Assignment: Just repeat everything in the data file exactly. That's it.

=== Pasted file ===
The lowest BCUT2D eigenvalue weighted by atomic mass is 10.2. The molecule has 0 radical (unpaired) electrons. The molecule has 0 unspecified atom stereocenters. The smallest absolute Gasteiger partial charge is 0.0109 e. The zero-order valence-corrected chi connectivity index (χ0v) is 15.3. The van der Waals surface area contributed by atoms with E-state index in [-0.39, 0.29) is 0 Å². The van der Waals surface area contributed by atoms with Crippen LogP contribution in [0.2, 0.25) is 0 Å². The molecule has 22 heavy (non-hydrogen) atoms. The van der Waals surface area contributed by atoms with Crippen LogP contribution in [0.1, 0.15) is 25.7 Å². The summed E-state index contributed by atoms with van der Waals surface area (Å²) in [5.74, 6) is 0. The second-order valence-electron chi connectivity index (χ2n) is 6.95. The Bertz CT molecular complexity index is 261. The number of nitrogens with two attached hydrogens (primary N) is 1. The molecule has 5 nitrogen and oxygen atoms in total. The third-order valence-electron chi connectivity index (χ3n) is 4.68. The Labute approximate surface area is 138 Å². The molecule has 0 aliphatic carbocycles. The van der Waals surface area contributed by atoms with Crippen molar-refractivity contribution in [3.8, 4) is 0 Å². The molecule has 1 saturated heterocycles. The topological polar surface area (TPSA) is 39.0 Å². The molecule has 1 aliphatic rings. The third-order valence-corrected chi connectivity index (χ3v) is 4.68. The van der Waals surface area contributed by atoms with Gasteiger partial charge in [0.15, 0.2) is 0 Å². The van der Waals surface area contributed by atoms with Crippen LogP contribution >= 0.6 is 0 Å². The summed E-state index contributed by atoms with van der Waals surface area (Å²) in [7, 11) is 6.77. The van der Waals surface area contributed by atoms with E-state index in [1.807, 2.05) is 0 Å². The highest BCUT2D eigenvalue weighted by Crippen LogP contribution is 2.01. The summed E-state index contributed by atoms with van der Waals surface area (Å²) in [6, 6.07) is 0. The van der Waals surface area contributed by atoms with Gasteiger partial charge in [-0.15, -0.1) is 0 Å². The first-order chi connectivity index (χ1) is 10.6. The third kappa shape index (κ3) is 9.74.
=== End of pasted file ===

The lowest BCUT2D eigenvalue weighted by atomic mass is 10.2. The molecule has 0 radical (unpaired) electrons. The molecule has 0 unspecified atom stereocenters. The smallest absolute Gasteiger partial charge is 0.0109 e. The zero-order valence-corrected chi connectivity index (χ0v) is 15.3. The van der Waals surface area contributed by atoms with E-state index in [-0.39, 0.29) is 0 Å². The van der Waals surface area contributed by atoms with Crippen LogP contribution in [0.2, 0.25) is 0 Å². The molecule has 22 heavy (non-hydrogen) atoms. The van der Waals surface area contributed by atoms with Crippen LogP contribution in [0.1, 0.15) is 25.7 Å². The summed E-state index contributed by atoms with van der Waals surface area (Å²) in [5.74, 6) is 0. The second-order valence-electron chi connectivity index (χ2n) is 6.95. The Bertz CT molecular complexity index is 261. The number of nitrogens with two attached hydrogens (primary N) is 1. The molecule has 5 nitrogen and oxygen atoms in total. The third-order valence-electron chi connectivity index (χ3n) is 4.68. The Labute approximate surface area is 138 Å². The molecule has 0 aliphatic carbocycles. The van der Waals surface area contributed by atoms with Crippen molar-refractivity contribution in [3.8, 4) is 0 Å². The molecule has 1 saturated heterocycles. The topological polar surface area (TPSA) is 39.0 Å². The molecule has 1 aliphatic rings. The third-order valence-corrected chi connectivity index (χ3v) is 4.68. The van der Waals surface area contributed by atoms with Gasteiger partial charge in [0.15, 0.2) is 0 Å². The van der Waals surface area contributed by atoms with Crippen LogP contribution >= 0.6 is 0 Å². The summed E-state index contributed by atoms with van der Waals surface area (Å²) in [7, 11) is 6.77. The van der Waals surface area contributed by atoms with E-state index in [1.807, 2.05) is 0 Å². The highest BCUT2D eigenvalue weighted by Crippen LogP contribution is 2.01. The summed E-state index contributed by atoms with van der Waals surface area (Å²) in [6, 6.07) is 0. The van der Waals surface area contributed by atoms with Gasteiger partial charge in [-0.15, -0.1) is 0 Å². The first-order chi connectivity index (χ1) is 10.6. The third kappa shape index (κ3) is 9.74.